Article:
1. Cold conditioning involves soaking the wheat in cold water for one to three days. Warm conditioning involves soaking the wheat in water at a temperature of 46°C for 60-90 minutes and letting it rest for one day. If conditioning results in too much moisture, or if the wheat happens to be too moist after purification, water can be removed by vacuum dryers.
    2. Wheat of different grades and moistures is blended together to obtain a batch of wheat with the characteristics necessary to make the kind of flour being manufactured. At this point, the wheat may be processed in an Entoleter, a trade name for a device with rapidly spinning disks which hurl the grains of wheat against small metal pins. Those grains which crack are considered to be unsuitable for grinding and are removed.
    3. The wheat moves between two large metal rollers known as breaker rolls. These rollers are of two different sizes and move at different speeds. They also contain spiral grooves which crack open the grains of wheat and begin to separate the interior of the wheat from the outer layer of bran. The product of the breaker rolls passes through metal sieves to separate it into three categories. The finest material resembles coarse flour and is known as middlings or farina. Larger pieces of the interior are known as semolina. The third category consists of pieces of the interior which are still attached to the bran. The middlings move to the middlings purifier and the other materials move to another pair of breaker rolls. About four or five pairs of breaker rolls are needed to produce the necessary amount of middlings.
    4. The middlings purifier moves the middlings over a vibrating screen. Air is blown up through the screen to remove the lighter pieces of bran which are mixed with the middlings. The middlings pass through the screen to be more finely ground.
    5. Middlings are ground into flour by pairs of large, smooth metal rollers. Each time the flour is ground it passes through sieves to separate it into flours of different fineness. These sieves are made of metal wire when the flour is coarse, but are made of nylon or silk when the flour is fine. By sifting, separating, and regrinding the flour, several different grades of flour are produced at the same time. These are combined as needed to produce the desired final product.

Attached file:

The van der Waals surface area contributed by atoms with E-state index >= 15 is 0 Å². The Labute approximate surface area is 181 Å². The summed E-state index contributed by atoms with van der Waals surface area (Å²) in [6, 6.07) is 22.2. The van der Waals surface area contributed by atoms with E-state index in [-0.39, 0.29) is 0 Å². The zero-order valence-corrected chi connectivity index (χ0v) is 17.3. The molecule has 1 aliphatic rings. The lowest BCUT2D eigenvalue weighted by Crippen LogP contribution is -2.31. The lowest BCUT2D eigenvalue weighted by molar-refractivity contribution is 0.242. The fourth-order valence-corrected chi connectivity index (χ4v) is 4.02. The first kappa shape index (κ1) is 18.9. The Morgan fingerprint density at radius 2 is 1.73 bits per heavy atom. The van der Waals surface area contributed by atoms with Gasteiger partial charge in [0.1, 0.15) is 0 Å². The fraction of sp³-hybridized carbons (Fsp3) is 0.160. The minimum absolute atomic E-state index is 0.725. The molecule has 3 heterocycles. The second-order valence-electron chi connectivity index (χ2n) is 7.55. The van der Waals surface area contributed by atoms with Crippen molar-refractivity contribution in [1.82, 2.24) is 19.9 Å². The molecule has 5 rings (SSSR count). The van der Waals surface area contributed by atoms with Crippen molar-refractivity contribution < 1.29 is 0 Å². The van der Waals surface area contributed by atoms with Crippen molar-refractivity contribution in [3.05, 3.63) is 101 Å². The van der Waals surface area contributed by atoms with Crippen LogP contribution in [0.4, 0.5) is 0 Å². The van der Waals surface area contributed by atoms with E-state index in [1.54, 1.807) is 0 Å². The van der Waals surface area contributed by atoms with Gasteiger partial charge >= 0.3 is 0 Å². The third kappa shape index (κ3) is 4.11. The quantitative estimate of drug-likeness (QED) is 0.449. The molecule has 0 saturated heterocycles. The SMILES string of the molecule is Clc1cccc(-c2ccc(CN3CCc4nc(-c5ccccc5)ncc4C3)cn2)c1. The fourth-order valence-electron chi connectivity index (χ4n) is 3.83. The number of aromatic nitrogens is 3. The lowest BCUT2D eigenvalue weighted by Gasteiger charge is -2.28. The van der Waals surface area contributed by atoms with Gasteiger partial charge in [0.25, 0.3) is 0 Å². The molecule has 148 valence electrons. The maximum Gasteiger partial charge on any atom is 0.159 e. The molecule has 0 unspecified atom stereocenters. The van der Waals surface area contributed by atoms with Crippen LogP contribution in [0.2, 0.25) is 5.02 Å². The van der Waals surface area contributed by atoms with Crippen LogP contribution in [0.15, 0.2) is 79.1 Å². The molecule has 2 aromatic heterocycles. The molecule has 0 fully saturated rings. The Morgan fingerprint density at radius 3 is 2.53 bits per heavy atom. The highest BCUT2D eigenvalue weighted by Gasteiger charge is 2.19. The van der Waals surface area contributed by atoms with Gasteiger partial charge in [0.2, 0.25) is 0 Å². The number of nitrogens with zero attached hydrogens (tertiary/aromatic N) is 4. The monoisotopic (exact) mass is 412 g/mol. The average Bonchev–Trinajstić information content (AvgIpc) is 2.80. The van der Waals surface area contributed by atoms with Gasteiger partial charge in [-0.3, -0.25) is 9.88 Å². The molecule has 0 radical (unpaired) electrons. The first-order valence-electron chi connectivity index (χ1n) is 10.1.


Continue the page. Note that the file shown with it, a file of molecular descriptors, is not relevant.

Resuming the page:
6. Small amounts of bleaching agents and oxidizing agents are usually added to the flour after milling. Vitamins and minerals are added as required by law to produce enriched flour. Leavening agents and salt are added to produce self-rising flour. The flour is matured for one or two months.
    7. The flour is packed into cloth bags which hold about 0.9, 2.3, 4.5, 11.3, 22.7 or 45.4 kg. For large-scale consumers, it may be packed in metal tote bins which hold 1361 kg, truck bins which hold 20,412 kg or railroad bins which hold 45,360 kg.

     Byproducts/Waste

    A kernel of wheat consists of three parts, two of which can be considered byproducts of the milling process. The bran is the outer covering of the kernel and is high in fiber. The germ is the innermost portion of the kernel and is high in fat. The endosperm makes up the bulk of the kernel and is high in proteins and carbohydrates. Whole wheat flour uses all parts of the kernel, but white flour uses only the endosperm.

    Bran removed during milling is often added to breakfast cereals and baked goods as a source of fiber. It is also widely used in animal feeds. Wheat germ removed during milling is often used as a food supplement or as a source of edible vegetable oil. Like bran, it is also used in animal feeds.

    Author: Syed Mudabbar  Hussain Shah

    The Author is final year student of B.Sc (Hons.) in Food Engineering, Department of Food Engineering

    University of Agriculture, Faisalabad

    Email:Mudabbar.naqvi@yahoo.com